Finnvera’s financing in demand especially for working capital and exports of goods
The Finnvera Group’s Interim Report for January–September 2010
Key figures for January–September 2010
- Loans and domestic guarantees offered: EUR 0.6 billion (1–9/2009: 0.9 billion)
- Export credit guarantees, export guarantees and special guarantees offered: EUR 1.5 billion
(1–9/2009: 3.8 billion)
- Outstanding commitments, loans and domestic guarantees: EUR 3.1 billion (6/2010: 3.0 billion)
- Outstanding commitments, export credit guarantees, export guarantees and special guarantees:
EUR 9.5 billion (6/2010: 10.0 billion)
- The Finnvera Group’s profit: EUR 45 million (1–9/2009: 8 million)
- Finnvera plc’s profit: EUR 49 million (1–9/2009: 11 million), of which domestic financing accounted for
EUR 14 million and export financing for EUR 34 million
- The Finnvera Group’s impairment losses on receivables and guarantee losses: EUR 35 million
(1–9/2009: 57 million)
Thanks to improved export demand, Finland’s total production continued to increase during the third quarter of the year. The normalisation of financial markets continued and it became easier for companies to acquire financing.
“Despite the stronger growth, domestic financing was still needed mostly for working capital, since there was little increase in investments. Some SMEs still suffer from financial difficulties caused by the recession, and some also have problems in obtaining financing. Demand for export credit guarantees continued to be active in all sectors of capital goods exports, but demand for short-term guarantees declined slightly from the high level in 2009,” says Pauli Heikkilä, Finnvera’s Managing Director.
Demand for Finnvera’s domestic financing amounted to EUR 1.2 billion in January–September. The sum declined by 34 per cent and the number of applications by 10 per cent when compared against the corresponding period in 2009. However, when compared against the figures for January–September 2008, the number of applications was now much higher and the sum applied for was almost at the same level.
The value of loans and domestic guarantees granted by Finnvera totalled EUR 0.6 billion, or 26 per cent less than the year before. A total of EUR 75 million in counter-cyclical financing was granted to 184 enterprises.
Demand for export credit guarantees and special guarantees amounted to EUR 4.8 billion. The total sum applied for increased by 5 per cent, whereas the number of applications fell by one quarter from the corresponding figure in 2009.
The value of export credit guarantees, export guarantees and special guarantees offered by Finnvera totalled
EUR 1.5 billion, or 60 per cent less than during the first nine months of 2009. Financing was granted for projects in the traditional export sectors, such as telecommunications, energy and the forest industry.
The Finnvera Group’s financial performance for January–September was EUR 45 million (8 million), or EUR 38 million better than for the corresponding period the year before. The parent company Finnvera plc’s financial performance was EUR 49 million, as against EUR 11 million the year before. For the parent company, impairment losses on receivables and guarantee losses were clearly lower than in 2009. Both domestic financing and export financing recorded a positive result.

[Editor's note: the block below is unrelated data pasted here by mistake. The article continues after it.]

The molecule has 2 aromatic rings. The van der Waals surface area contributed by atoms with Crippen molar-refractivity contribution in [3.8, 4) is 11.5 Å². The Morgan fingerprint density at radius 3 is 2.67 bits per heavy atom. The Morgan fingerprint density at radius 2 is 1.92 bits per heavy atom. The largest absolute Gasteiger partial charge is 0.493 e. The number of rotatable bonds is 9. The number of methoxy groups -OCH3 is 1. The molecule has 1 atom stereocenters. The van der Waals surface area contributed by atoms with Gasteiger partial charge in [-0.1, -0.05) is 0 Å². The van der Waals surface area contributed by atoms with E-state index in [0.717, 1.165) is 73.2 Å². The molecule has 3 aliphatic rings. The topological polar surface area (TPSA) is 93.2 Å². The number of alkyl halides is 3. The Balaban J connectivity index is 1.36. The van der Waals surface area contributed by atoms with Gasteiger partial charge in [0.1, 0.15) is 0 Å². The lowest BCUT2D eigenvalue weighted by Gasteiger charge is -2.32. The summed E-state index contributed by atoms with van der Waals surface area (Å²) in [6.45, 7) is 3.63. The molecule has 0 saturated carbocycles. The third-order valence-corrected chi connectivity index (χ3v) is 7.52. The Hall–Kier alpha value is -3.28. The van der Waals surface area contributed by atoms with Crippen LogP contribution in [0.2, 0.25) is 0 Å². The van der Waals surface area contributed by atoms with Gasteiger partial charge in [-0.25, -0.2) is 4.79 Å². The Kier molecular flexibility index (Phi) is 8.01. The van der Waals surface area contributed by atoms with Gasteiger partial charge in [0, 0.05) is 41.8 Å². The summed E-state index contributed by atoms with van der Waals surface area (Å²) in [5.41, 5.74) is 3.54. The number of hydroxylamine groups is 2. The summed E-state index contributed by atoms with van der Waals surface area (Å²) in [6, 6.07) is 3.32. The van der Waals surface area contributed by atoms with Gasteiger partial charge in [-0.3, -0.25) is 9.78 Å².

When compared against the previous year, the factors that had the greatest impact on the result were a decline of 40 per cent in the parent company’s impairment losses on receivables and guarantee losses, calculated after the State’s compensation for losses, and a net increase of 14 per cent in the parent company’s fee and commission income and expenses.
The parent company’s impairment losses on receivables and guarantee losses totalled EUR 34 million (57 million), of which domestic financing accounted for EUR 28 million (50 million) and export credit guarantees and special guarantees for EUR 6 million (7 million). The losses incurred by Seed Fund Vera Ltd, a subsidiary of Finnvera, came to
EUR 0.9 million.
On 30 September 2010, the parent company’s capital adequacy was 14.5 per cent and that of the Group 14.8
Foreseeable risks and future prospects
Many sectors have unused production capacity, for which reason the volume of investments is low. Lack of investments weakens SMEs’ potential for future growth. On the other hand, there is a fair number of investment plans, for instance, in the sector of renewable energy. It is also expected that company reorganisations – especially changes of generation – will increase as entrepreneurs age.
Demand for export credit guarantees is expected to remain fairly active. Competition over export contracts is stiff and, increasingly often, the terms of financing are part of the competition. Amendments made to banking regulations limit long-term lending by banks even though the financial market has otherwise been normalised.
According to the current estimate, Finnvera’s financial performance for 2010 is likely to be better than that for 2009. However, if more losses materialise than has been anticipated, the situation may change considerably.
Pauli Heikkilä, Managing Director, tel. +358 20 460 7321
Topi Vesteri, Executive Vice President, tel. +358 20 460 7238 (Financing of exports)
Veijo Ojala, Executive Vice President, tel. +358 20 460 7405 (Domestic financing)
Ulla Hagman, Senior Vice President, Finances, tel. +358 20 460 7409
Leena Jaakkola, Senior Vice President, Communications, tel. +358 40 352 9332
Information on Finnvera’s operations in 2010 will be published on 26 January 2011 and the Financial Statements and Annual Report for 2010 on 22 March 2011.